Updated: Sprint (s S) today said it will turn over the day-to-day management of its wireless network to Ericsson (s eric), and spend between $4.5 billion and $5 billion over the next seven years for the service. The two companies will host a conference call later in the day to discuss the agreement, which Sprint is calling Network Advantage. It looks like Sprint is doing this to benefit its balance sheet — switching the capital expense of running its own network to an operational expense. Here are the details so far:
- The deal encompasses Sprint’s CDMA, iDEN and remaining wireline networks.
- 6,000 Sprint employees will be transferred to Ericsson, but Sprint spokesman James Fisher says, “They’ll be doing the same jobs in the same places,” only now they will work for Ericsson.
- No layoffs are planned, and the Sprint personnel will shift over to become Ericsson employees in the third quarter.
- Sprint will still own its network.
- Sprint will continue to make strategic decisions about its network and will choose equipment vendors, etc.
- Consumers will still deal with Sprint for customer service and technical support.
Instead of dealing with network operations, Sprint will now focus on service and innovation, which sounds pretty similar to what it said to me when I asked what it would do after it gave up control of its 4G WiMAX network to Clearwire. At the time, Todd Rowley, VP of Sprint’s 4G business unit, told me that a focus on services rather than managing the network was the wave of the future in the telecom world — the network is merely a pipe, and the service provider must become the purveyor of customized service packages and applications over that pipe. Other network operators such as India’s Bharti have taken similar steps, and it’s certainly a better option than some carriers have employed when faced with connectivity becoming a commodity.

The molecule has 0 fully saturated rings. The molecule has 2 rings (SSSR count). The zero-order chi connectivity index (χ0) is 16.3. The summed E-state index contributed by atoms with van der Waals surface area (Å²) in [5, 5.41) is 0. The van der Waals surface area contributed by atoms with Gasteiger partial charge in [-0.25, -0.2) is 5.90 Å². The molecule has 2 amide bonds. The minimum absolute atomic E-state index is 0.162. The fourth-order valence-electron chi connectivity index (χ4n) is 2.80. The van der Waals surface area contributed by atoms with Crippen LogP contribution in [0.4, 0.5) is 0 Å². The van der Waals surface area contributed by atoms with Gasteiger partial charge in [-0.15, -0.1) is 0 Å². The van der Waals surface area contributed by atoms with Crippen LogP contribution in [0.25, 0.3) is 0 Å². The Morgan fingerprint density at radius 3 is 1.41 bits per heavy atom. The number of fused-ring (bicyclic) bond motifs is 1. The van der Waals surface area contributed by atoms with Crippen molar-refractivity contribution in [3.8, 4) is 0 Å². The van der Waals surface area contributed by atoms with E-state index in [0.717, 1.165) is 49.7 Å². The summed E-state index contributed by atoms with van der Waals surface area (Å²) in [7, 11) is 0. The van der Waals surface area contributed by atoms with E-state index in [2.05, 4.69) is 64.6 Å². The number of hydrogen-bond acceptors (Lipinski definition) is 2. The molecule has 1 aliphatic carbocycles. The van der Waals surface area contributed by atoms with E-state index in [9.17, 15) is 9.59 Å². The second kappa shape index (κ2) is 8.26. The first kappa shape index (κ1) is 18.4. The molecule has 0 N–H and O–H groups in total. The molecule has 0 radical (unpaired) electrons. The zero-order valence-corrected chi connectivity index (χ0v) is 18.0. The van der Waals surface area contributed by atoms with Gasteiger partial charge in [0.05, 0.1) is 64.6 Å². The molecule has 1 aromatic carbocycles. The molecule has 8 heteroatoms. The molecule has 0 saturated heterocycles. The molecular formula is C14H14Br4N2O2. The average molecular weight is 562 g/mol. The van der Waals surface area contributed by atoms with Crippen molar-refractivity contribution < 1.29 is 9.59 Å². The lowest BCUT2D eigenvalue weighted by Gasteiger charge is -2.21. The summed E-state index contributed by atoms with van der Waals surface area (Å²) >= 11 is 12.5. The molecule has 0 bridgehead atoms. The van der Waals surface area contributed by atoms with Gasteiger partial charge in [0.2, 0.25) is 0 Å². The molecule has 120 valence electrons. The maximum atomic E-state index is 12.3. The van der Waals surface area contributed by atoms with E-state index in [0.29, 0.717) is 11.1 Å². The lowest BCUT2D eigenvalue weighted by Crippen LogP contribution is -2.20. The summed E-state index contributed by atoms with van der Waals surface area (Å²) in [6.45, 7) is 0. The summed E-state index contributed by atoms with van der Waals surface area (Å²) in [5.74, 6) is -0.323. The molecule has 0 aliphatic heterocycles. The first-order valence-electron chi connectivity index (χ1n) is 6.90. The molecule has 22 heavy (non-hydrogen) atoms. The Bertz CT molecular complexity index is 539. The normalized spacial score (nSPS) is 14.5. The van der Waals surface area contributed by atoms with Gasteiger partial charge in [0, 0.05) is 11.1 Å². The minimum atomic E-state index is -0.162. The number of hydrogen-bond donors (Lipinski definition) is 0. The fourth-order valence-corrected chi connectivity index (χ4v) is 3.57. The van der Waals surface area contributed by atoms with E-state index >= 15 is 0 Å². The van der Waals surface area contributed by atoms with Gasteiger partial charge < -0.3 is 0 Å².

If Ericsson can efficiently run Sprint’s disparate networks and Sprint can indeed derive cost savings from this deal, while investing in innovative products and services, it may prove to be a case study for future telecommunications executives to review. However, there’s a lot that can go wrong, and previous attempts to outsource operations in other industries have had a mixed track record.
Update: After the conference call this afternoon, there are only two points that really stuck out, other than the fact that both Sprint and Ericsson were cagey about how much money this deal would save Sprint. Item one is that anything Sprint saves from this agreement will be reinvested back into the network to improve coverage. Item two is that Ericsson expects this deal to be profitable over time, but an executive said it will likely have lower margins than some of its other outsourcing contracts.